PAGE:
Geelong (Victoria) based commercial and civil construction company Rendine Constructions is entering the modular construction sector.
Greg Mills, Managing Director, Rendine Constructions, confirmed the move was triggered by Rendine’s ongoing collaboration with the Victorian Department of Education. Following the Victorian Government’s $200m investment in the Victorian School Asbestos Removal Program, older buildings are being replaced with architecturally designed, modular buildings.
“At Rendine Constructions, we already provide project feasibility, design and engineering services, so entering the modular market seemed like a logical progression,” said Mills.
“We see modular building as a great opportunity to deliver a better building process for our education clients,” added Rendine Constructions General Manager Michael Thornton. “It will allow them to focus on the children’s education with less disruption to their schools’ operation. We are working with Victorian School Building Authority’s (VSBA) program manager Nick Strongman of Sensum to deliver our first design and construction permanent modular building at Tate Street PS for the Victorian Building Authority.”
Tate Street Primary School in East Geelong features a volumetric modular classroom construction and operable walls to allow for open plan and collaborative teaching. It has been designed to be aesthetically integrated with existing school buildings and surrounding landscaping; and it does not have the appearance of a modular building.
The project is based on volumetric modules that are transported to site for final fit-out, connection to existing buildings and completion of external elements. Materials include Matrix cladding, pre-finished fibre cement sheet, steel frame and timber walls.
Thornton confirmed the project took 200 days to complete, from design concept through to completed construction. A traditional building method would have taken an estimated 24 to 36 months.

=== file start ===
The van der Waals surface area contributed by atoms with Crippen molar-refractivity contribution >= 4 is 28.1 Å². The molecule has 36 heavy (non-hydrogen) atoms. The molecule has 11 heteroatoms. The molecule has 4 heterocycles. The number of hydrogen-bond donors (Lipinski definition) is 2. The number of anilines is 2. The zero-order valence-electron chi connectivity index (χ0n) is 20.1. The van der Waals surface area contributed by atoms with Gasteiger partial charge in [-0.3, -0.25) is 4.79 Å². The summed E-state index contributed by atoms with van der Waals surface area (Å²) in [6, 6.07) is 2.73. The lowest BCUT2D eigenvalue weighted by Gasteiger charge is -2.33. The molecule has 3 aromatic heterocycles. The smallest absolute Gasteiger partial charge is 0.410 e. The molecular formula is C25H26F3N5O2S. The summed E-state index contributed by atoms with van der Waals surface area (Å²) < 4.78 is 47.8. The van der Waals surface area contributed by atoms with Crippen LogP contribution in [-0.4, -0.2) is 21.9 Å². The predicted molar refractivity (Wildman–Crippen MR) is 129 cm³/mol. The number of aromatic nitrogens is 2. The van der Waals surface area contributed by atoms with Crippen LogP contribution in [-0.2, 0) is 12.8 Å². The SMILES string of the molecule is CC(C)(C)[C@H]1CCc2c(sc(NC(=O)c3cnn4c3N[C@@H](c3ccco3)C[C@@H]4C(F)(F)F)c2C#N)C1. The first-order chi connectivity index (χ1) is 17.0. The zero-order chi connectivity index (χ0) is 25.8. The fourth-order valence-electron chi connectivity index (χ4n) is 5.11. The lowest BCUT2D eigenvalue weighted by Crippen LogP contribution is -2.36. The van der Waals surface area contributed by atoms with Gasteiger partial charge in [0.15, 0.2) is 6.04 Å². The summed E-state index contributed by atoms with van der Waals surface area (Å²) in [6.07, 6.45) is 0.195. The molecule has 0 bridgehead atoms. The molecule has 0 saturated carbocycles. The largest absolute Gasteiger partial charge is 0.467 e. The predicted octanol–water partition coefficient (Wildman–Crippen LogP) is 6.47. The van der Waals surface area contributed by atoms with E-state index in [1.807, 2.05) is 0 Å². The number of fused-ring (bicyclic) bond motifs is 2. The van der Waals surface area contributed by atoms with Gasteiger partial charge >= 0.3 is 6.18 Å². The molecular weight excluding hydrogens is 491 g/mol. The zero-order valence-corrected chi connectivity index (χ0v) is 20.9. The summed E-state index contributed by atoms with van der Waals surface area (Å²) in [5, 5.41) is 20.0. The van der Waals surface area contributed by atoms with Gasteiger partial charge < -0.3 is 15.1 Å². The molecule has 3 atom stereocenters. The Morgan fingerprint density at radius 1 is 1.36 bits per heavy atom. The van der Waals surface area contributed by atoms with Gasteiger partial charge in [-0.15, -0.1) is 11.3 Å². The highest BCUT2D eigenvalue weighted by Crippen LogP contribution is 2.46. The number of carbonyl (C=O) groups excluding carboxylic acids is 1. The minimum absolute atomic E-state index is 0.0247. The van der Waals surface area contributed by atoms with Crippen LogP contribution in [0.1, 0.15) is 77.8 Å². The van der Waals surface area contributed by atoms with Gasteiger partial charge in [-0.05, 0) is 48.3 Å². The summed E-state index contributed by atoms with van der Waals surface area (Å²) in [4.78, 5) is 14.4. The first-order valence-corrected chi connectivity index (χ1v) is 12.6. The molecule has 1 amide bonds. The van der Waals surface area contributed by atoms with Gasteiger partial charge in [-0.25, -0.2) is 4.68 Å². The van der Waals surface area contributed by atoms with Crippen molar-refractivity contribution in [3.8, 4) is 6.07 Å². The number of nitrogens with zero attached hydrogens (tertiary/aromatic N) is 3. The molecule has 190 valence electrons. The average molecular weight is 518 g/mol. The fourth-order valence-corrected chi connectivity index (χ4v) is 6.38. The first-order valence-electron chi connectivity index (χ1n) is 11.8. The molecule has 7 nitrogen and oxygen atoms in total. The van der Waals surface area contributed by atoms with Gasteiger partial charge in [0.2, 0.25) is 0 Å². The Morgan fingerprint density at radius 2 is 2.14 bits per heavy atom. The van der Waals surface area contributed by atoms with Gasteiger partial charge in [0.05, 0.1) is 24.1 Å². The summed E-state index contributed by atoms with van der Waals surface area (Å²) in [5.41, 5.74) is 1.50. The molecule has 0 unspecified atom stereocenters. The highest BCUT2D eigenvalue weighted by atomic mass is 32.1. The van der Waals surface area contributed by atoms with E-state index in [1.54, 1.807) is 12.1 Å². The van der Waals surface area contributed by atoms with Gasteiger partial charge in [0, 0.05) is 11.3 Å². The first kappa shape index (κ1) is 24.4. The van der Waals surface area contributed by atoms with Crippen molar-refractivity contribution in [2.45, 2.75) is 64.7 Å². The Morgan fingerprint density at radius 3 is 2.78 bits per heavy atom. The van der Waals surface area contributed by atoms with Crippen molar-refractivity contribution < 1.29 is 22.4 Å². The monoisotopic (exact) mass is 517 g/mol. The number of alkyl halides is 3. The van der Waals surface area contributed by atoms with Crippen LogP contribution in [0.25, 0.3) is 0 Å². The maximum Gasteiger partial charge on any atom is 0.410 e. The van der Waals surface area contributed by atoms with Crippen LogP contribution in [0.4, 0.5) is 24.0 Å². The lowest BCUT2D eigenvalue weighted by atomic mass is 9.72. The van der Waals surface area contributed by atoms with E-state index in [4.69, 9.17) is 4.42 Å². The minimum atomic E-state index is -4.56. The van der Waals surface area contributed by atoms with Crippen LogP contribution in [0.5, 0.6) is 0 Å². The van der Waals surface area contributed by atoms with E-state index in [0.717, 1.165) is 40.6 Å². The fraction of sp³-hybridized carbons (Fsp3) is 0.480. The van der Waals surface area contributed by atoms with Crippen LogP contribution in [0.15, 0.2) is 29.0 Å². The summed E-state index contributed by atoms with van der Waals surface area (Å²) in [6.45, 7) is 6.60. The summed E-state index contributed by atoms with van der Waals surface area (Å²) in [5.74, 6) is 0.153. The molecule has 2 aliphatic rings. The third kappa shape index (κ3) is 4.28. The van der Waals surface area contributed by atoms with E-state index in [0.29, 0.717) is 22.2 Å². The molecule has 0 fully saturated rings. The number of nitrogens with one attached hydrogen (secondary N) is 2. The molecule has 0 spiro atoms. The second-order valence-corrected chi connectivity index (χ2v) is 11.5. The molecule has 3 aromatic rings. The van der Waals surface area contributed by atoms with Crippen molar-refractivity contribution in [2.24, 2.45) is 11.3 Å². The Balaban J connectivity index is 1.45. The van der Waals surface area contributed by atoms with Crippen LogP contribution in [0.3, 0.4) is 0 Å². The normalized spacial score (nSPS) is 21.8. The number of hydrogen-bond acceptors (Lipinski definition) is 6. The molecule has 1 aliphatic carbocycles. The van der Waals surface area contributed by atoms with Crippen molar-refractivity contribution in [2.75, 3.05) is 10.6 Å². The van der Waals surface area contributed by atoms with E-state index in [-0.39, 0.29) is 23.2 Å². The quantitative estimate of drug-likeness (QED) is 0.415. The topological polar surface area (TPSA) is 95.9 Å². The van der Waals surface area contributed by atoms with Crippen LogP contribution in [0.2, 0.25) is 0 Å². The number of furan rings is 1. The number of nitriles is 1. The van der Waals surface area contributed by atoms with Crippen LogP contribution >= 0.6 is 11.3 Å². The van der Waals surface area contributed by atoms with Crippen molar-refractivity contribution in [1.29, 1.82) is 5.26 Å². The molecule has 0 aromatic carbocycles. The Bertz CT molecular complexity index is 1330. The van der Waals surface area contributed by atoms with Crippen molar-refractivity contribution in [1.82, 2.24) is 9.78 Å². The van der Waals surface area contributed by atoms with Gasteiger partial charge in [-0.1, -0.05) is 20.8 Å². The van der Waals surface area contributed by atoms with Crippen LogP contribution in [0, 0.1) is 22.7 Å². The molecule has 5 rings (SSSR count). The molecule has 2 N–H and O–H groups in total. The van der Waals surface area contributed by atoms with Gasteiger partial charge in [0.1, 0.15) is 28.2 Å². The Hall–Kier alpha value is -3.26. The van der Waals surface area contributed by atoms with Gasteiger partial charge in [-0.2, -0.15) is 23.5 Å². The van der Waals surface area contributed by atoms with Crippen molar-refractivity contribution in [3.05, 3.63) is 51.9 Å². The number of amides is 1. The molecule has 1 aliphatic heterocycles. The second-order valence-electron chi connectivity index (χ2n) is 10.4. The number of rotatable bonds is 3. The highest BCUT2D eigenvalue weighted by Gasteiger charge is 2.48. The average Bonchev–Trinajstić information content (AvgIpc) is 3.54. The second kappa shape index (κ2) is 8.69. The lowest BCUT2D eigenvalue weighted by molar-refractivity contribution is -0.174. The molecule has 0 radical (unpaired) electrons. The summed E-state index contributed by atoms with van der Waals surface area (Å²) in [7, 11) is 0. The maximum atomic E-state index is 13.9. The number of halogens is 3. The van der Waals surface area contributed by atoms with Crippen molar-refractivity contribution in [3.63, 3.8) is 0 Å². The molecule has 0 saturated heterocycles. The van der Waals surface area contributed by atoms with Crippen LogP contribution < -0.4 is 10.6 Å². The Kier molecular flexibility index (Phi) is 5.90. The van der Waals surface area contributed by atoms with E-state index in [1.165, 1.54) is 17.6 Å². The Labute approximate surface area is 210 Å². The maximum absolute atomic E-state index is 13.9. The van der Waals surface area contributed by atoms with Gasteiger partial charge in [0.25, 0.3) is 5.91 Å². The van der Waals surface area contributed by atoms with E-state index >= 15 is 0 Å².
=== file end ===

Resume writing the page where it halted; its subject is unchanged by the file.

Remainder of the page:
“A key challenge for the team was buildability; transforming a traditional building and making it modular. The team was challenged to adopt forward thinking principles and consider a number of factors: how to incorporate lifting points into the structure; how to create a structure that gives you the flexibility for an open plan, but would also be rigid enough to transport (bracing).”
“While traditional building provides the flexibility to make alterations throughout the construction phase, modular building demands finite planning of the completed project from the outset. A simple design error can easily cascade into a major issue in something akin to a domino effect. All details need to be considered on a one-to-one scale, thus connection detail needs to be designed, considered and resolved prior to construction commencing.”
A rendering of Tate Street Primary School, Rendine Constructions’ inaugural modular project.
“We have tackled modular building as a manufacturing process and engaged people with this background. On our team are a mechanical engineer from the automotive industry and a draftsperson from the steel fabrication industry.”
To complete its inaugural modular project Rendine initiated production in an open air facility, Thornton confirmed. However, as the only traditional, commercial builder to be included in a shortlist of 10 to deliver projects for the VSBA over the next three years, Rendine is now in the early stages of designing a purpose built manufacturing facility.
With up to 1300 square metres at its disposal, the plant will manufacture volumetric modules in a controlled environment, using production principles adopted from the automotive industry; safe work procedures, quality control, continuous improvement, just-in-time delivery, problem solving and lean manufacturing principles.
Thornton confirmed the facility will have the capacity to build or house up to six modules simultaneously. Equipment will include lifting and materials handling equipment; a 10-15t gantry crane, hoists, lifting aids, materials storage racks, assembly jigs, modules building and transportation carts.
The design function will use Building Information Modelling (BIM) technology, allowing collaborative production of architectural, engineering and construction information to improve industry intelligence and streamline processes. Further investment will be made in 3D BIM Software Technology to produces construction and shop drawings
Rendine Construction’s modular venture will employ and train a new workforce; 19 skilled full-time positions over the next three to five years.■